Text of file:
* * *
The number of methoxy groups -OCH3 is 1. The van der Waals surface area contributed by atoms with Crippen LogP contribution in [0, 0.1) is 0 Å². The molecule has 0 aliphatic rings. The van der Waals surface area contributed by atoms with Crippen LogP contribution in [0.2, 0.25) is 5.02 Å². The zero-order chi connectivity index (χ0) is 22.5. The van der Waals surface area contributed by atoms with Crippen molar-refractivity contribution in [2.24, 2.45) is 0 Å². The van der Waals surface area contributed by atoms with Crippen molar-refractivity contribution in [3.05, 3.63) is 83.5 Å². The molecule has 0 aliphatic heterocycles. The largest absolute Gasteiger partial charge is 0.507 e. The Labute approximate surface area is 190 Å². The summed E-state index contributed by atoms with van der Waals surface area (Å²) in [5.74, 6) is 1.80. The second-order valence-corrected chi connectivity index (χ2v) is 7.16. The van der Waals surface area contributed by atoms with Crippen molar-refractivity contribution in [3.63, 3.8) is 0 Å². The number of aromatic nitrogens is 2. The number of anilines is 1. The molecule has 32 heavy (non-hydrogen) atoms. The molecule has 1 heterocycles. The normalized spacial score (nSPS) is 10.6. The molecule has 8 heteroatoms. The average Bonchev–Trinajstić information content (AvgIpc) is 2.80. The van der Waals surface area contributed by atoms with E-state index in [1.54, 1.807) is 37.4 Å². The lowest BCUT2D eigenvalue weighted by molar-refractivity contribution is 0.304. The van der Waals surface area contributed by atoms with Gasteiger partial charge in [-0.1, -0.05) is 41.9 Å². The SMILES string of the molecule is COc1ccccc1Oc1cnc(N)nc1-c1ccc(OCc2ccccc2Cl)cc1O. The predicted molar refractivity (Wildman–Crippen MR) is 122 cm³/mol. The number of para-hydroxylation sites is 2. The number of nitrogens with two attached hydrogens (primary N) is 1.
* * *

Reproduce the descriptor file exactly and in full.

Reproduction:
The number of methoxy groups -OCH3 is 1. The van der Waals surface area contributed by atoms with Crippen LogP contribution in [0, 0.1) is 0 Å². The molecule has 0 aliphatic rings. The van der Waals surface area contributed by atoms with Crippen LogP contribution in [0.2, 0.25) is 5.02 Å². The zero-order chi connectivity index (χ0) is 22.5. The van der Waals surface area contributed by atoms with Crippen molar-refractivity contribution in [2.24, 2.45) is 0 Å². The van der Waals surface area contributed by atoms with Crippen molar-refractivity contribution in [3.05, 3.63) is 83.5 Å². The molecule has 0 aliphatic heterocycles. The largest absolute Gasteiger partial charge is 0.507 e. The Labute approximate surface area is 190 Å². The summed E-state index contributed by atoms with van der Waals surface area (Å²) in [5.74, 6) is 1.80. The second-order valence-corrected chi connectivity index (χ2v) is 7.16. The van der Waals surface area contributed by atoms with Crippen molar-refractivity contribution in [3.63, 3.8) is 0 Å². The number of aromatic nitrogens is 2. The number of anilines is 1. The molecule has 32 heavy (non-hydrogen) atoms. The molecule has 1 heterocycles. The normalized spacial score (nSPS) is 10.6. The molecule has 8 heteroatoms. The average Bonchev–Trinajstić information content (AvgIpc) is 2.80. The van der Waals surface area contributed by atoms with E-state index in [1.54, 1.807) is 37.4 Å². The lowest BCUT2D eigenvalue weighted by molar-refractivity contribution is 0.304. The van der Waals surface area contributed by atoms with Gasteiger partial charge in [-0.1, -0.05) is 41.9 Å². The SMILES string of the molecule is COc1ccccc1Oc1cnc(N)nc1-c1ccc(OCc2ccccc2Cl)cc1O. The predicted molar refractivity (Wildman–Crippen MR) is 122 cm³/mol. The number of para-hydroxylation sites is 2. The number of nitrogens with two attached hydrogens (primary N) is 1.